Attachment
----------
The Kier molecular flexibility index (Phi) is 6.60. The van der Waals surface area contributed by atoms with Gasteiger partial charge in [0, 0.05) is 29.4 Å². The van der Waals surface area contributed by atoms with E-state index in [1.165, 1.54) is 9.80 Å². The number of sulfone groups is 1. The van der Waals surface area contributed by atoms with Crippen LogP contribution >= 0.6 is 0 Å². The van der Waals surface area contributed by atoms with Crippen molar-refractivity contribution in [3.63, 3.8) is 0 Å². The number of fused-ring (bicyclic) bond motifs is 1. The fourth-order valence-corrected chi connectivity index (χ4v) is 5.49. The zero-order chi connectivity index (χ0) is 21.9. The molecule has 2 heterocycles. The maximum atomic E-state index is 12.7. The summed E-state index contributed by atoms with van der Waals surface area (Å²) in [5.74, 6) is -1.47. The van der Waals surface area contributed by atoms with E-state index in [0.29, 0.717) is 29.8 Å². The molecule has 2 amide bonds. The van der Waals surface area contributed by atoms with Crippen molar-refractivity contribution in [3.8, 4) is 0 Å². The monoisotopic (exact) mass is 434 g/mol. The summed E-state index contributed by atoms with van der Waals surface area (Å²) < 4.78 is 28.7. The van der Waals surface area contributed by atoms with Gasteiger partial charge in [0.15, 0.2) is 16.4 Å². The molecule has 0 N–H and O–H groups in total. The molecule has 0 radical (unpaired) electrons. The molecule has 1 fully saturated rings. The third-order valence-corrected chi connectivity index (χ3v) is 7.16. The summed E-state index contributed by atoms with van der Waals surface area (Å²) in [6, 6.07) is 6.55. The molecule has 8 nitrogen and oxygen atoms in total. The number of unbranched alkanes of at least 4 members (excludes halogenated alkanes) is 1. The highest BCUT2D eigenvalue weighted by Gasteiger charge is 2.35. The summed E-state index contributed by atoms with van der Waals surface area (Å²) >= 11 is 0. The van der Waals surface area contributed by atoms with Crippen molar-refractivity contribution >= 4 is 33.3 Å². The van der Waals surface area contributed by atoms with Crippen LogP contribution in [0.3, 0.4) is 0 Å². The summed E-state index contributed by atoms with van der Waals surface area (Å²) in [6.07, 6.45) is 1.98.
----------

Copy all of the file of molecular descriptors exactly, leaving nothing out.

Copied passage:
The Kier molecular flexibility index (Phi) is 6.60. The van der Waals surface area contributed by atoms with Gasteiger partial charge in [0, 0.05) is 29.4 Å². The van der Waals surface area contributed by atoms with E-state index in [1.165, 1.54) is 9.80 Å². The number of sulfone groups is 1. The van der Waals surface area contributed by atoms with Crippen LogP contribution >= 0.6 is 0 Å². The van der Waals surface area contributed by atoms with Crippen molar-refractivity contribution in [3.63, 3.8) is 0 Å². The number of fused-ring (bicyclic) bond motifs is 1. The fourth-order valence-corrected chi connectivity index (χ4v) is 5.49. The zero-order chi connectivity index (χ0) is 21.9. The molecule has 2 heterocycles. The maximum atomic E-state index is 12.7. The summed E-state index contributed by atoms with van der Waals surface area (Å²) in [5.74, 6) is -1.47. The van der Waals surface area contributed by atoms with E-state index in [0.29, 0.717) is 29.8 Å². The molecule has 2 amide bonds. The van der Waals surface area contributed by atoms with Crippen molar-refractivity contribution in [3.8, 4) is 0 Å². The monoisotopic (exact) mass is 434 g/mol. The summed E-state index contributed by atoms with van der Waals surface area (Å²) < 4.78 is 28.7. The van der Waals surface area contributed by atoms with Gasteiger partial charge in [0.15, 0.2) is 16.4 Å². The molecule has 0 N–H and O–H groups in total. The molecule has 0 radical (unpaired) electrons. The molecule has 1 fully saturated rings. The third-order valence-corrected chi connectivity index (χ3v) is 7.16. The summed E-state index contributed by atoms with van der Waals surface area (Å²) in [6, 6.07) is 6.55. The molecule has 8 nitrogen and oxygen atoms in total. The number of unbranched alkanes of at least 4 members (excludes halogenated alkanes) is 1. The highest BCUT2D eigenvalue weighted by Gasteiger charge is 2.35. The summed E-state index contributed by atoms with van der Waals surface area (Å²) >= 11 is 0. The van der Waals surface area contributed by atoms with Crippen molar-refractivity contribution >= 4 is 33.3 Å². The van der Waals surface area contributed by atoms with Crippen LogP contribution in [0.3, 0.4) is 0 Å². The summed E-state index contributed by atoms with van der Waals surface area (Å²) in [6.07, 6.45) is 1.98.